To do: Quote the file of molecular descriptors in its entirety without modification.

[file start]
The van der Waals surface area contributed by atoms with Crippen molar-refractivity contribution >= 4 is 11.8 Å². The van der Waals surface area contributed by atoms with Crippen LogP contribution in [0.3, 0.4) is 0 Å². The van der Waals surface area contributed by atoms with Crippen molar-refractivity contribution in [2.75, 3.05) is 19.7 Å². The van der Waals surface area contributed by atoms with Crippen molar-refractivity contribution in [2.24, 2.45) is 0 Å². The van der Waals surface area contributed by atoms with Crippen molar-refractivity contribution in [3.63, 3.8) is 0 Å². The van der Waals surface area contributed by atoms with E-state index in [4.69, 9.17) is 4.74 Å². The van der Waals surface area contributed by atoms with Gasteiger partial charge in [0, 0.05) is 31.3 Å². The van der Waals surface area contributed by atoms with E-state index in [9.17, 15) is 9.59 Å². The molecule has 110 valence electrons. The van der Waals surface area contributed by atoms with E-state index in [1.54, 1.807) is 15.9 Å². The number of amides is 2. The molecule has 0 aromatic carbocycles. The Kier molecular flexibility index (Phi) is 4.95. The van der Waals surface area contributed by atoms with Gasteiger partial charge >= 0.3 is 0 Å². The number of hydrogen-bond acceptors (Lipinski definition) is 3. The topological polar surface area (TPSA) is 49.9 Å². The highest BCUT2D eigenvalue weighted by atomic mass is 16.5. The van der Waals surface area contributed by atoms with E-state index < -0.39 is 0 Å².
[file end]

The van der Waals surface area contributed by atoms with Crippen molar-refractivity contribution >= 4 is 11.8 Å². The van der Waals surface area contributed by atoms with Crippen LogP contribution in [0.3, 0.4) is 0 Å². The van der Waals surface area contributed by atoms with Crippen molar-refractivity contribution in [2.75, 3.05) is 19.7 Å². The van der Waals surface area contributed by atoms with Crippen molar-refractivity contribution in [2.24, 2.45) is 0 Å². The van der Waals surface area contributed by atoms with Crippen molar-refractivity contribution in [3.63, 3.8) is 0 Å². The van der Waals surface area contributed by atoms with E-state index in [4.69, 9.17) is 4.74 Å². The van der Waals surface area contributed by atoms with Gasteiger partial charge in [0, 0.05) is 31.3 Å². The van der Waals surface area contributed by atoms with E-state index in [9.17, 15) is 9.59 Å². The molecule has 110 valence electrons. The van der Waals surface area contributed by atoms with E-state index in [1.54, 1.807) is 15.9 Å². The number of amides is 2. The molecule has 0 aromatic carbocycles. The Kier molecular flexibility index (Phi) is 4.95. The van der Waals surface area contributed by atoms with Gasteiger partial charge >= 0.3 is 0 Å². The number of hydrogen-bond acceptors (Lipinski definition) is 3. The topological polar surface area (TPSA) is 49.9 Å². The highest BCUT2D eigenvalue weighted by atomic mass is 16.5. The van der Waals surface area contributed by atoms with E-state index < -0.39 is 0 Å².